instructions to indicate consumption since the last entry, this
finding indicates an increased likelihood of hot flashes during
or in 20 minutes after caffeine use.
Together, results indicate that objective hot flashes were
less likely to occur after increased negative emotion, more
likely after increased positive emotion, and more likely after
high physical effort. Hot flashes were also more likely during
TABLE 2. Individual Characteristics and Frequency of Waking
Objective Hot Flashes
Parity (for each additional
Regular aerobic exercise
TABLE 3. Concordance Between Objective and Subjective Waking Hot Flashes
Objective Hot Flash (n)
Yes NoTotal Subjective
555 Subjective hot flash (n)Yes
EMOTIONAL ANTECEDENTS OF HOT FLASHES
141Psychosomatic Medicine 67:137–146 (2005)
or shortly after caffeine use. Emotional patterns before hot
flashes were not markedly altered controlling for physical
exertion, physical effort, or caffeine use. They were largely
unchanged simultaneously controlling for antidepressant use,
parity, education, anxiety, and attitudes toward menopause.
Finally, restricting analyses to only objective hot flashes that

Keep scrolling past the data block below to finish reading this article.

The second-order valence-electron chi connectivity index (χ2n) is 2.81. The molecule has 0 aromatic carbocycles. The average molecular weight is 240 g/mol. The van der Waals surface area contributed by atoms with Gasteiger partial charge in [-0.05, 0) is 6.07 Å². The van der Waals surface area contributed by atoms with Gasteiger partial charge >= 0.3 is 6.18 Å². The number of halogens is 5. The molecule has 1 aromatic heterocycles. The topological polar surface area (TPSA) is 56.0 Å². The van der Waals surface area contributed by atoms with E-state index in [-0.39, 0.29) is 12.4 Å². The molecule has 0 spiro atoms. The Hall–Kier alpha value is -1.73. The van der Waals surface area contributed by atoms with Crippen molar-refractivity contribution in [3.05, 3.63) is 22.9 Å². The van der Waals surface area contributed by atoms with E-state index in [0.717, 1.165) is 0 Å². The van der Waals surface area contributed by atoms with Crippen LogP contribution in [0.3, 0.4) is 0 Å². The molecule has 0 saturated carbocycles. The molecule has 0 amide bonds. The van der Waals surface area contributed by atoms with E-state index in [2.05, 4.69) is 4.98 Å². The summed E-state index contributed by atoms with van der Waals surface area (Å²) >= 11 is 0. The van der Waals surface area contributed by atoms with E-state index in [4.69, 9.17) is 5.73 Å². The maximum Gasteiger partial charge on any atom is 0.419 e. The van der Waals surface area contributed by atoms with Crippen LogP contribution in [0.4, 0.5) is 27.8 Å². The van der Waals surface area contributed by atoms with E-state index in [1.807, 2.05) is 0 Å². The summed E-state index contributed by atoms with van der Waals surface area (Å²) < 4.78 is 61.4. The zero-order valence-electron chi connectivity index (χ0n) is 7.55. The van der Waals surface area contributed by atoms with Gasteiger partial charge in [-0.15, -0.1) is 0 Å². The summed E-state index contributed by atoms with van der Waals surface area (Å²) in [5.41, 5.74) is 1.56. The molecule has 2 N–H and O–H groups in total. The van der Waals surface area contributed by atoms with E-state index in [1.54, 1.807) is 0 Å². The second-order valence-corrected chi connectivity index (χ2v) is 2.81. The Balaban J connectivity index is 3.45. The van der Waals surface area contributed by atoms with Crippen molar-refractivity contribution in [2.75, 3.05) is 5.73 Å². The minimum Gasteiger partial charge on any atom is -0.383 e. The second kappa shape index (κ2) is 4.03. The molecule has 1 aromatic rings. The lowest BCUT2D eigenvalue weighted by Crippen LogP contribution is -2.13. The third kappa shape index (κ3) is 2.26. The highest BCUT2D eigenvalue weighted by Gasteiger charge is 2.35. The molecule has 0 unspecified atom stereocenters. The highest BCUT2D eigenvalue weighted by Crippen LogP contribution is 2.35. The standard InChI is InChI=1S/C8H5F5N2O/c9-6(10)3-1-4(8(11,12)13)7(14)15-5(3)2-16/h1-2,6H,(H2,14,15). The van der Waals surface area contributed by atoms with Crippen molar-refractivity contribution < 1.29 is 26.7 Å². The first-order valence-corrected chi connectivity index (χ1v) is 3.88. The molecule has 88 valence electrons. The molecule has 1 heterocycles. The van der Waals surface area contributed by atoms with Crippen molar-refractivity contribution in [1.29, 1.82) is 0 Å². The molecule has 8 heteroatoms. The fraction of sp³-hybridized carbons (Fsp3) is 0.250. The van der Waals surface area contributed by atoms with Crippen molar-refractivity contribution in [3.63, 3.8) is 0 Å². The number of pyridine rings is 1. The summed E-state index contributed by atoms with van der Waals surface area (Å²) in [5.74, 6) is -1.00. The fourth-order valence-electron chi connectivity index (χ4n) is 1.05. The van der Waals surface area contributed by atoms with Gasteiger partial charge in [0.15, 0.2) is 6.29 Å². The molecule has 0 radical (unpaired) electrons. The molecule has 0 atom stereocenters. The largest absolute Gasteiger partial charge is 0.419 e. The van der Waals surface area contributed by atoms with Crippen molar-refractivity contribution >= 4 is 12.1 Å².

were subjectively reported did not markedly alter results.
Thirty-seven participants experienced 208 false-positive
flashes (subjectively reported but lacking physiological cor-
roboration). A mean (SD) of 2.8 (4.2) false-positive flashes
(median, 2; range, 1–28) were reported per woman per day.
False-positive flashes showed no significant diurnal rhythm.
Controlling for monitoring duration, women with increased
somatization (RR, 1.57; 95% CI, 1.05–2.33; p ? .03) had more
frequent false-positive flashes and African American women
(RR, 1.90; 95% CI, 1.03–3.50; p ? .04) had more frequent
false-positive flashes relative to women of other ethnic back-
The proportion of subjectively reported flashes lacking a corre-
sponding objective flash (false-positive reporting rate) was 43.2%
(see Table 3). The percentage of 20-minute monitoring intervals
lacking an objective and a subjective hot flash (true-negative report-